Carbon Neutral Certification requires everything within the organisation's operational control to be measured over a full reporting period which then must also be offset. They must also create and implementation of reduction initiatives and have certification and validation checks conducted. All of these requirements, which are built within the protocol, however, are not obligatory if choosing to just be carbon neutral, whether this is for a certain product, an event, or an organisation's full operational scope.

It is due to the additional and compulsory steps that certification receives more recognition and is globally excepted. Certification provides organisations with a safety net that secures them with a reputable and trust claim. We speak more on this in a previous blog on the benefits of certification, click here to read. 

Benefits of certification for your organisation. 

Internal benefits: Information and increased awareness 

Carbon neutral certification, in particular, the measurement process provides organisations with valuable information which they can use for better and more educated decision making. 

The need for information that is produced by carbon measurement and reporting is driven by numerous forces; capital markets, consumers and employees, government departments, and supply chains. All these forces play a role in both the financial and environmental performance of your business. 

Information and key insights provide customers, employees, and key stakeholder groups evidence of your carbon impact as well as display environmental progress over time. When reduction initiatives are implemented, for example, information is vital to track and report on the strategies and if they were successful. 

Depending on the industry, an organisation may need carbon management data from their suppliers to understand how their scope 3 emissions impact their carbon measurement. Government departments in certain cases also demand an organisation's carbon measurement or proof of offset if they are in the process of a government tender or working agreement. 

Pathzero's Carbon Management platform integrates the full carbon management process in one location, making information easy to access, understand and showcase to stakeholders. Information is key for driving both internal and external improvement, without it carbon neutral and net zero claims may not be trustworthy.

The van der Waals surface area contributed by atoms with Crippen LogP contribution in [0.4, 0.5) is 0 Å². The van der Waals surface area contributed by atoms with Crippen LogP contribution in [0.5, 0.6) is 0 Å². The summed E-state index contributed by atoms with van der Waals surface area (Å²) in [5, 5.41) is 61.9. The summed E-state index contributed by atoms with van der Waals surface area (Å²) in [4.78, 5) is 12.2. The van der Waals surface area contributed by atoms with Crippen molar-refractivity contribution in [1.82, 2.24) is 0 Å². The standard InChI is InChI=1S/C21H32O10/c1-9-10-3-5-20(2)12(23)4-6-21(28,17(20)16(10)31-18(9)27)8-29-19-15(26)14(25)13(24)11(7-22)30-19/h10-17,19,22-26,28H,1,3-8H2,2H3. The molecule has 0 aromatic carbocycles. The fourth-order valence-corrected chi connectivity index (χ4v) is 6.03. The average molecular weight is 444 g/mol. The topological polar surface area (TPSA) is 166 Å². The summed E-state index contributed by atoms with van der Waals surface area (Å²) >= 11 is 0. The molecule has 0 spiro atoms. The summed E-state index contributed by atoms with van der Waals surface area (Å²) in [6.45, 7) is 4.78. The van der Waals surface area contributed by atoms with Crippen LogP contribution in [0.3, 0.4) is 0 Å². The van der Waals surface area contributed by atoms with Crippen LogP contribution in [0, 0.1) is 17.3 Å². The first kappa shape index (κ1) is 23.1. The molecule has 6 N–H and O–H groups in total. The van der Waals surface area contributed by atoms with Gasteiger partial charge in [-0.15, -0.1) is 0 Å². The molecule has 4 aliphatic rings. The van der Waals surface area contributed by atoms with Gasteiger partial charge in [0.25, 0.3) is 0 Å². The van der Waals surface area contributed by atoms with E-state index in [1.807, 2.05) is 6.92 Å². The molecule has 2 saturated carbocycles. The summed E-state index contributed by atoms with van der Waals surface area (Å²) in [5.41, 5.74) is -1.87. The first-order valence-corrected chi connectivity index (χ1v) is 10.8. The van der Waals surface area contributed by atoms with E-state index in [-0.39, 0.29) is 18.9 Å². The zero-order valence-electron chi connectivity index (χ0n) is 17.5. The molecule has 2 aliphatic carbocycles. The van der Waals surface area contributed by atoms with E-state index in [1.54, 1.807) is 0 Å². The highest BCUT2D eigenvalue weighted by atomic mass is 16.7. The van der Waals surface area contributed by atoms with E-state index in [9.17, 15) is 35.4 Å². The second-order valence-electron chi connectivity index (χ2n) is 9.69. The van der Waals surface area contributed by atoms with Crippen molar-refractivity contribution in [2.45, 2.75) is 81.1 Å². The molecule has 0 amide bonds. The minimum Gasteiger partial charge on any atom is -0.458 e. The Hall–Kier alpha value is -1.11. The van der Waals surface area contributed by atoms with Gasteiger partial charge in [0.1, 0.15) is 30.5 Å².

External benefits: Customer perception and branding

With climate change becoming a globally recognised issue, consumers are looking to brands that have undergone the carbon neutral certification process. Choosing to become a certified organisation demonstrates core company values of leadership, morality, and integrity. Further benefits to the perception of a brand include: 

  • Organisational integrity: Carbon Neutral Certification is associated with credible actions, providing integrity to your claim. 
  • Easy brand transparency: By producing carbon reports organisations are able to provide visibility into their environmental actions and reduction initiatives. 
  • Reputable brand recognition: Certified Carbon Neutral labels increase market credibility which is said to increase both customer reach and loyalty. 
  • Align with stakeholder needs: Undertaking emission reduction opportunities demonstrates strong corporate social responsibility values and demonstrates a commitment to reducing your environmental impact. 
  • Viewed as a leader: Taking environmental action beyond that of your regulatory requirements demonstrates strong leadership values. 

There is an arrangement of unexpected benefits certification can arise, many of which are discussed in our article, Want to know the brand benefits of Carbon Neutral Certification?